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Where are the Vista/Win7 Volume Mixer settings stored?

Windows 7's volume mixer is normally saving the volume levels for individual programs, as long as the exe file doesn't change.

However, for some reason, this functionality stopped working on my computer. Every program is opened at full volume, which is quite unpleasant with my current speaker configuration. If I set this volume and close the program, the next time I open it (no matter of reboot), it will be again at full volume, not remembering my setting.

Is there a setting or a registry key to adjust, to make this functionality work again? Or is the problem related to the place where these settings are saved (wherever that might be)?

(There are other questions around this topic on SU, but none is really about this particular problem, nor seems to give a hint about the issue)

marked as duplicate by Synetech, Windos, 3498DB, Hennes, ChrisF Nov 8 '12 at 22:54

This question has been asked before and already has an answer. If those answers do not fully address your question, please ask a new question.

  • Extra details, I haven't used any shady program like a weird registry cleaner, or anything. It just stopped from one day to the other. – Gnoupi Jan 31 '12 at 20:43
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    Not a duplicate. This question is about fixing volume levels. The other question is about where the volume levels are stored. – Keith Apr 17 '14 at 20:21
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    I agree with @Keith, this should stand as a separate question. The OP of the other question wants to find out about PIDs, not about fixing the Windows bug where it "forgets" applications' individual volume settings. Don't let the fact that the same registry key is involved fool you.... – Amos M. Carpenter Nov 15 '14 at 10:14

You need a backup to try this really.
Delete this whole PropertyStore key, and everything under it, out of the registry.

HKEY_CURRENT_USER\Software\Microsoft\Internet Explorer\LowRegistry\Audio\PolicyConfig\PropertyStore  

It would be good to export that section for backup first, or have a whole image backup of the system, because . . . well it doesn't make sense that it is under internet explorer?

It doesn't make any sense to me, but it holds that information, and I tested it. I tested it after confirming that the data is cleanable. On 2 forums they are indicating that this data would be good in a cleanup utility. I tested by tossing out the whole of mine, and re-booting. I tested by making adjustments and refreshing the registry to observe the change in data there from the mixer adjustments. Of course if you're using such a cleanup utility at boot, then maybe it was included in it?

This would only be a start at trying to find out why the info isn't being used.

Then provide more information. Does it work when on the same boot? Or does it occur after a re-boot? If you just closed the program that was set, then re-open it as the next step a few second later, does it work then? Did you or do you use a Registry cleaner? What is the program ID each time? There is some discussion about it using the PID for the program?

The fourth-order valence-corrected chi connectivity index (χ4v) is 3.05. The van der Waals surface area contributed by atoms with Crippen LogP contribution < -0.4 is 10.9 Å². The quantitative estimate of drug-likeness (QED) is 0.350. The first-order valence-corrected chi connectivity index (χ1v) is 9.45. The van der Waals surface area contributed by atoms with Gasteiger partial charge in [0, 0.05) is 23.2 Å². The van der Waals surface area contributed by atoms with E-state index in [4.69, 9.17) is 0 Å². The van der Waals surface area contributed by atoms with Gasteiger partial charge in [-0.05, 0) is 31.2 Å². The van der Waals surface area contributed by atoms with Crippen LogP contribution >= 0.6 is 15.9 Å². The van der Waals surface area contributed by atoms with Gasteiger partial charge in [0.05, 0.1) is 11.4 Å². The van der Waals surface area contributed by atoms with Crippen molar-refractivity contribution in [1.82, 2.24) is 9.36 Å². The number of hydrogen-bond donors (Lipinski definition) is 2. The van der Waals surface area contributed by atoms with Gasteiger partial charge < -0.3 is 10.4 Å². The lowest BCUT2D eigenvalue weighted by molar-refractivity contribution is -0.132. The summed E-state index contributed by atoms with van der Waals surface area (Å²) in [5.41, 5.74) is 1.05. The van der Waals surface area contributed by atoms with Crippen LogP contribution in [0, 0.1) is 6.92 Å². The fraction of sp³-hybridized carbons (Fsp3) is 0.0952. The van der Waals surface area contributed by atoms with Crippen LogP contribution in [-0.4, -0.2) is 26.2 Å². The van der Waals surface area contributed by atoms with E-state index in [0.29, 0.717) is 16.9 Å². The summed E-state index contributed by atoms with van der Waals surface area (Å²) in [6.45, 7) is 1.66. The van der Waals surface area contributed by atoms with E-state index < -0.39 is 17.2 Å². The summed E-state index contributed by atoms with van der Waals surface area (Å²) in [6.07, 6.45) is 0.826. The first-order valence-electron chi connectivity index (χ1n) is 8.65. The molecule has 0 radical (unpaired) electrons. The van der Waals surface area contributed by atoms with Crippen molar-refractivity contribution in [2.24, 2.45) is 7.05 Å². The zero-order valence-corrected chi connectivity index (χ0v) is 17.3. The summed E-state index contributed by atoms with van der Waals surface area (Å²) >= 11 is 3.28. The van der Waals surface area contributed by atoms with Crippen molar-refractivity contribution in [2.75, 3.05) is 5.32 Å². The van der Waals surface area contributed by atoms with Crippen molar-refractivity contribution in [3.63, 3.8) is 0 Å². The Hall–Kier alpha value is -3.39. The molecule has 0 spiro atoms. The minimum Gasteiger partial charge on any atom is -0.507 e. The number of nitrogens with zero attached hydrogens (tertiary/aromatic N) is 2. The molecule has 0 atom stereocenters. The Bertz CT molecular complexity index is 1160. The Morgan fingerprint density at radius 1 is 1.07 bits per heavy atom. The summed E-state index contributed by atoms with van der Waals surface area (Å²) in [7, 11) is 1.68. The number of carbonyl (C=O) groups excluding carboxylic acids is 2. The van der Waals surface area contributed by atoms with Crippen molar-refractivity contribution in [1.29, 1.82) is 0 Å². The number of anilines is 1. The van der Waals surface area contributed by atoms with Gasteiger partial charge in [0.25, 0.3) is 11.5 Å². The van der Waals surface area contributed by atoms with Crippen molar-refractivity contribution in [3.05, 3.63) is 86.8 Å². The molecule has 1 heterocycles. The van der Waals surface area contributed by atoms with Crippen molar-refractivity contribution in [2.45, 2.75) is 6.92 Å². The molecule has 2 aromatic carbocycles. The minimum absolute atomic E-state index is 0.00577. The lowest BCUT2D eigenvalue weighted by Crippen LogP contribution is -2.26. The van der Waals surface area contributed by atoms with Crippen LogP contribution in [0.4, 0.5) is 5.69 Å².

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    Wow, you are right. It makes absolutely no sense, why would they store that information in this place, since it has nothing to do with IE? But indeed, when I exported, I noticed that it was containing all paths to the exe files, with the sound levels. I deleted the key, and tried to adjust a volume, and it saved new values, and it seems to work! I would need to reboot to make sure, but I think it won't be an issue, since it works currently. – Gnoupi Jan 31 '12 at 20:41
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    Maybe there is a hard limit to the number of keys in the registry, and it reached it? I remember now that I forgot one detail, which is that while it stopped working for new programs, old ones seemed to remember their level (well, at least until I reinstalled my sound driver, but that's another unrelated topic). So it might be a problem of hard limit. Finally, I try a lot of different new programs (games, mostly), and a lot of them are being updated frequently (changes in the exe resets the setting). – Gnoupi Jan 31 '12 at 20:46
  • @Gnoupi if you ever do find out why I am very interested, I explored this question because someday I am going to have the same problem :-) – Psycogeek Jan 31 '12 at 20:52
  • I'm not really sure. The registry has limitations on the actual content of the keys, but not the number of sub-keys. Interesting fact though, I made a search in the export I made earlier, and I found games which I tried only this week, when the problem existed already for a month. Which would mean that the problem is not in storing the values, but in retrieving. Maybe when there are too many values they just truncate the result? That could explain. – Gnoupi Jan 31 '12 at 21:19
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    Nice find. Here's a guess: Maybe one of the keys ended up with unreadable/invalid information somehow that made the mixer routine crash (silently/gracefully) and default to max volume each time it attempted it. – mtone Jan 31 '12 at 21:39

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